As gains against FARC claimed, invisible violence against Colombia's campesinos

It made at least brief international headlines March 26 when Colombia's military announced it had killed 36 FARC fighters in the pre-dawn bombing of a guerrilla camp in Vista Hermosa, Meta department. Five days earlier, the armed forces claimed to have killed 33 fighters in ground fighting and air attacks in Arauca—near the area of Arauquita municipality where 11 soldiers had been killed in a FARC ambush on March 17. The claimed deaths come just as the FARC says it is preparing to free its last hostages. Armed forces chief Gen. Alejandro Navas dismissed suggestions that the military attacks could delay the releases, saying the strikes fall within the "rules of the conflict." (AP, March 26; WSJ, March 21; Secugo, March 18)

Ongoing deadly violence against Colombia's campesinos fail to win much coverage outside the country. On March 14, a leader of campesinos seeking to recover lands usurped by paramilitaries was found dead in northwestern Urabá region—five days after the Águilas Negras paramilitary group had abducted him along with his 15-year-old son. The body of Manuel Ruíz was found in Mutatá, Antioquia department, with a gunshot wound in the face and signs of "maltreatment," said the local Inter-Ecclesiastic Commission of Justice and Peace (CIJP). The body of a youth found nearby has not yet been identified by could be that of his son, Samir Ruíz, according the CIJP. Three times last year, Ruíz had sought official protection after receiving death threats, related to his efforts to recover lands seized by paramilitaries and now under the control of local agro-industry interests in Apartadocito community. (El Espectador, March 28)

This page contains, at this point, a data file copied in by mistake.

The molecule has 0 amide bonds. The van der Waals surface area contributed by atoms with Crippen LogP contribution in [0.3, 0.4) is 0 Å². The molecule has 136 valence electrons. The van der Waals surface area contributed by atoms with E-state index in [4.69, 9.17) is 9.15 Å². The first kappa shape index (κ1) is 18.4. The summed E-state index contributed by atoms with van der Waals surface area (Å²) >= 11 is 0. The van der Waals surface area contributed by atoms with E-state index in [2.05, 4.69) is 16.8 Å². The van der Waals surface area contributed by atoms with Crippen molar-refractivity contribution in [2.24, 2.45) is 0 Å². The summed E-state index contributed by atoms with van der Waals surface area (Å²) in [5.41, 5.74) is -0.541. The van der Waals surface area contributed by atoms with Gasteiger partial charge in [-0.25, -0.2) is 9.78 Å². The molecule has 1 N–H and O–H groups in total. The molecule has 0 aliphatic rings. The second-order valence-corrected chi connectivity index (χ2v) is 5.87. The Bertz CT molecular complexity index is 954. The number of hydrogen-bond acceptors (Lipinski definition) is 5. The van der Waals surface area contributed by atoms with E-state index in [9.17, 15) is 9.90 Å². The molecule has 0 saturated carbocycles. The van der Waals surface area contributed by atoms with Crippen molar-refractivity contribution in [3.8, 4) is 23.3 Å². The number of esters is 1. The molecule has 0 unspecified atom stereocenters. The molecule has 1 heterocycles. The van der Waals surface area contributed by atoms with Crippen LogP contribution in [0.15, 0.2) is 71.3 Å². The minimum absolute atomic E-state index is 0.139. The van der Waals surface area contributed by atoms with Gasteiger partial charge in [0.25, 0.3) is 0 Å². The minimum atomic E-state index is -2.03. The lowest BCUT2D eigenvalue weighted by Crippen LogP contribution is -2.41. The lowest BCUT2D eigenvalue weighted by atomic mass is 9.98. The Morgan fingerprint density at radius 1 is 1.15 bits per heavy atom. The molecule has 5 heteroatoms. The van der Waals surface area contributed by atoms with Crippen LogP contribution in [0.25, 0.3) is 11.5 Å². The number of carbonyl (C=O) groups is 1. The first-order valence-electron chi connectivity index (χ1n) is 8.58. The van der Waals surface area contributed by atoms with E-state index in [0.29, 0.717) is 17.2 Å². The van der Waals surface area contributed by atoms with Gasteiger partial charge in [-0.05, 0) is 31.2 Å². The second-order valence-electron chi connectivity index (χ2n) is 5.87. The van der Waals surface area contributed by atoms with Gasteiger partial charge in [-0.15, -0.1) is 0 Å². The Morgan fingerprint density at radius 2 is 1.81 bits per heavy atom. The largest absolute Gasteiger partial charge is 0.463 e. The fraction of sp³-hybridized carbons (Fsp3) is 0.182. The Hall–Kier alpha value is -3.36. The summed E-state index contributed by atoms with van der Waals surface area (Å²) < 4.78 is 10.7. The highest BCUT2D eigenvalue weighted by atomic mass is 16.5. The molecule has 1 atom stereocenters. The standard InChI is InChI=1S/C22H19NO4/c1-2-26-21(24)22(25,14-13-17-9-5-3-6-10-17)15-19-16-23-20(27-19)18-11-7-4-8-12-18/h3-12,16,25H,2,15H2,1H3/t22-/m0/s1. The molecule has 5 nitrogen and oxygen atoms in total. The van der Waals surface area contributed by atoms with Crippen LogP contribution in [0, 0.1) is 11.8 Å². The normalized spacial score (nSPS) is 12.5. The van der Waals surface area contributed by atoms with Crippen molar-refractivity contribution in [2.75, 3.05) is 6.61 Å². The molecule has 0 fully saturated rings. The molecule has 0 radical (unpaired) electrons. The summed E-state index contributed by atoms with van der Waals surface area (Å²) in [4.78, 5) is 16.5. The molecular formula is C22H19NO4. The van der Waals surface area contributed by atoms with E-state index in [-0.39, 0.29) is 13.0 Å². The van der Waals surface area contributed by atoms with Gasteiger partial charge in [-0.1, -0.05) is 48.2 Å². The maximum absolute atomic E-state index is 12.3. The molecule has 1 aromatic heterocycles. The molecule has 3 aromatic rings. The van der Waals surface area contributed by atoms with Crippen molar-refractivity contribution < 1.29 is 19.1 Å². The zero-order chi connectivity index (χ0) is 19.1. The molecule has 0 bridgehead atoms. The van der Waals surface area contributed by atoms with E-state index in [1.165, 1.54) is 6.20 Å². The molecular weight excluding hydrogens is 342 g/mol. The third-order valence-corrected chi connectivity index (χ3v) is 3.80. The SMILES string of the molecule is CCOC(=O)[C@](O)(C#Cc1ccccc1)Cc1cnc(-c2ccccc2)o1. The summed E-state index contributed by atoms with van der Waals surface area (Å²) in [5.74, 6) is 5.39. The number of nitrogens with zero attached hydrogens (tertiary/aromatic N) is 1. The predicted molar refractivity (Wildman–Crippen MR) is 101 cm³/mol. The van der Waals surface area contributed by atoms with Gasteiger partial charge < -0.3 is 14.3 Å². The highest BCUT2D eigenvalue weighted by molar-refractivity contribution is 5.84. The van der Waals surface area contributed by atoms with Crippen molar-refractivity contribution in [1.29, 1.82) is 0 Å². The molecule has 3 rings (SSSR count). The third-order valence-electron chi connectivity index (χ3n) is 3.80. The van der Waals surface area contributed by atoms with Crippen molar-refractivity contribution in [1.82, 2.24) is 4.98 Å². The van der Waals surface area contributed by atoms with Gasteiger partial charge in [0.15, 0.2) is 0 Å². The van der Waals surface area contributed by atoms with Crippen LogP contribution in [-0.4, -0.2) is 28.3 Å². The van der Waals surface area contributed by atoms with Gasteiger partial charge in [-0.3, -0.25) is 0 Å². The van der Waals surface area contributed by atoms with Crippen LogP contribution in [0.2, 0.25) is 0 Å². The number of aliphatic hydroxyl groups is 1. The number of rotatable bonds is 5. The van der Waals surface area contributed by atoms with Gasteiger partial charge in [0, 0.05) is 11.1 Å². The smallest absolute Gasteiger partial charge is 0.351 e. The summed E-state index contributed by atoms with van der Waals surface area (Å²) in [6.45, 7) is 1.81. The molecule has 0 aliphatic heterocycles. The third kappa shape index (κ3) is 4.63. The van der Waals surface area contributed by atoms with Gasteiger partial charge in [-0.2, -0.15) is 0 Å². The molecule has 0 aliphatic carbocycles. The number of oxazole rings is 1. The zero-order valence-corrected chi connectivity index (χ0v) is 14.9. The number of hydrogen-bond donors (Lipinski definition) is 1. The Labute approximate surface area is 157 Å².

Five bodies—four of indigenous campesinos, and one apparently of a mestizo—were found at the Nasa (Paez) resguardo of Concepción, outside Santander de Quilichao in Cauca department. Two of the bodies have been identified: Edwin Carrillo, coordinator of the Indigenous Guatd in the town of Piendamó; and David Gómez, a comunero from Quichagua, in Silvia municipality. The local National Police commander blamed the killings on the FARC's "Jacobo Arenas" mobile column. Indigenous leaders, however, say they believe the killings may be retaliation by paramilitaries for a recent march demanding the recovery of usurped lands in Jambaló municipality. (El Tiempo, March 16)

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Colombia: another indigenous leader assassinated

In the southern department of Nariño, Aurelina Adarme Chasoy, leader of the Inga indigenous people, was waylaid on a road in Tablón de Gómez municipality and assassinated on April 3. Her body was found with signs of torture, and she had been asphyxiated to death. The National Police are pledging an investigation following demands by local and departmental authorities. (El Tiempo, April 6; Servindi, April 3)

On March 16, local schoolteacher and leader of Nariño's Pastos indigenous people Nancy del Carmen Chazatar was liberated in an operation by the army's 23rd Brigade in Santa Cruz de Guachavez municipality, one day after she had been abducted. The rescue operation came after the local Indigenous Guard had tracked her down, and pressure was raised by the organization Indigenous Authorities of Colombia (AICO). Accounts did not make clear who the captors were. Carmen Chazatar is the sister of Jaime Chazatar, the indigenous mayor of Guachavez, who was assassinated in December. (EFE, El Tiempo, Caracol Radio, March 16; EFE, March 15)